2001 Ford Ranger Review
Fresh styling, more power fire up Ford's popular compact pickup.
The 2001 Ranger is distinguished from last year by its revamped front styling, a bulging hood and aggressive fender flares.
Stylists at Ford borrowed design elements from the larger F-150 trucks and applied them to 2001 Ranger models to strengthen all visual cues and streamline the package. As a result, the Ranger wears smooth new sheetmetal forms with a definitive new face in front and wheel blisters on flanks.
Ranger's strong face sparkles from new multi-beam reflector lamps flanking a large honeycomb grille underlined by a thick bumper with round fog lamps and central air intake port.
Sides show rolled shoulders and flat panels interrupted by etched horizontal character lines and the ripples of flares articulating front and rear wheelwells. The Styleside design remains flat in continuous line stretching from tip to tail, but the Flareside version carves a recessed step into each side panel immediately behind the cab and the notch accentuates a rounded rear fender. With the SuperCab extension, a tall and narrow side window mounts in the panel behind each door's window. Indentations in the bed support partitions to segment cargo.
The new Edge trim designation focuses on a monochromatic treatment with body-colored bumpers and hood raised in the power dome bump that hints at a powerhouse beneath the lid. Two-wheel-drive Edge editions reflect the elevated stance of a four-wheel-drive truck because the jacked-up suspension of the 4x4 Ranger is aboard. Ranger Edge adds protective bed rails and four tie-down hooks, and an optional U-shaped extension device in three-bar tubular stainless steel flips out from side pivot points to rest on the tailgate folded flat as a bed-expanding brace for longer loads of cargo. Also, an optional new hard tonneau lid unfolds from front/rear sections divided by a central vertical partition, with a lock added on the forward bin for security.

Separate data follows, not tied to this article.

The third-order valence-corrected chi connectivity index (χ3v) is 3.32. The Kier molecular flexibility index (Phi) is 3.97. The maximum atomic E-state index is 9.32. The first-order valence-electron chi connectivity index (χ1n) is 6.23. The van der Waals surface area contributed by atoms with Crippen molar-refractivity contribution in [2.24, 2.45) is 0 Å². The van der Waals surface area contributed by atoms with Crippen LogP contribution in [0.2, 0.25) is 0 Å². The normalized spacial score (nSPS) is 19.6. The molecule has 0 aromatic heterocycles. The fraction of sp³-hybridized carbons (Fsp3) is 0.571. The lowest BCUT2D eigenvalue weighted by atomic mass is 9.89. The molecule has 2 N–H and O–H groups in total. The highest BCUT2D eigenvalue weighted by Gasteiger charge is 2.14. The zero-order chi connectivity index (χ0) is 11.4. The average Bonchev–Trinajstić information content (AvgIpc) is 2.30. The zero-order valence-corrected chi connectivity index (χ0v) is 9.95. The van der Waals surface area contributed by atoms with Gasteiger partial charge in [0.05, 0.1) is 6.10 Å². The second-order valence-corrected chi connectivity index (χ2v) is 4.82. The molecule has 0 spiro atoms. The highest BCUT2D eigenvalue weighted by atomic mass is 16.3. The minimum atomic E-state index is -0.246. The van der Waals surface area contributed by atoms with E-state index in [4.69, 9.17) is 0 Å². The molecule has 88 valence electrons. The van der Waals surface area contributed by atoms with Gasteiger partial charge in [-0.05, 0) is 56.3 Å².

The Ranger's cab has been revised for 2001 and more features have been added. The most noteworthy improvement -- a new quality of quietness -- cannot be seen because the additional baffles and insulation that surround the passenger compartment are concealed in the structure. Previous versions of Ranger consistently set the standard among compact trucks for spacious, comfortable accommodations and convenient features. 2001 models build on that foundation with new seat designs clad in new fabrics, a revised instrument panel with tachometer supplied to all trims, and a revamped center pod for climate and audio systems with large easy-to-use rotary dials.
The Regular Cab carries a bench seat that can squeeze three aboard. The SuperCab offers an interior storage bay behind the front seat, with a 6-foot (71.8 inches) bed. Two small side-facing jump seats may be added to the bay; each folds down from the back wall. Optional left and right rear-hinged doors for the SuperCab create easy access to rear quarters.
Ranger's new Edge treatment, designed for active lifestyles, adds a textured rubber floor cover for wash-and-wear convenience. The bench splits 60/40, with side bolsters for outboard positions and a center armrest that folds down and contains a pop-top storage bin. Seats in our SuperCab Edge had cloth center sections surrounded by satin vinyl on the bolsters, and they felt luxurious. Deluxe interior components also come with the Edge, including air conditioning and an audio kit with in-dash CD deck, but the SuperCab Edge used for our drive stocked optional power controls for windows, locks and mirrors, plus a six-disc CD switcher.
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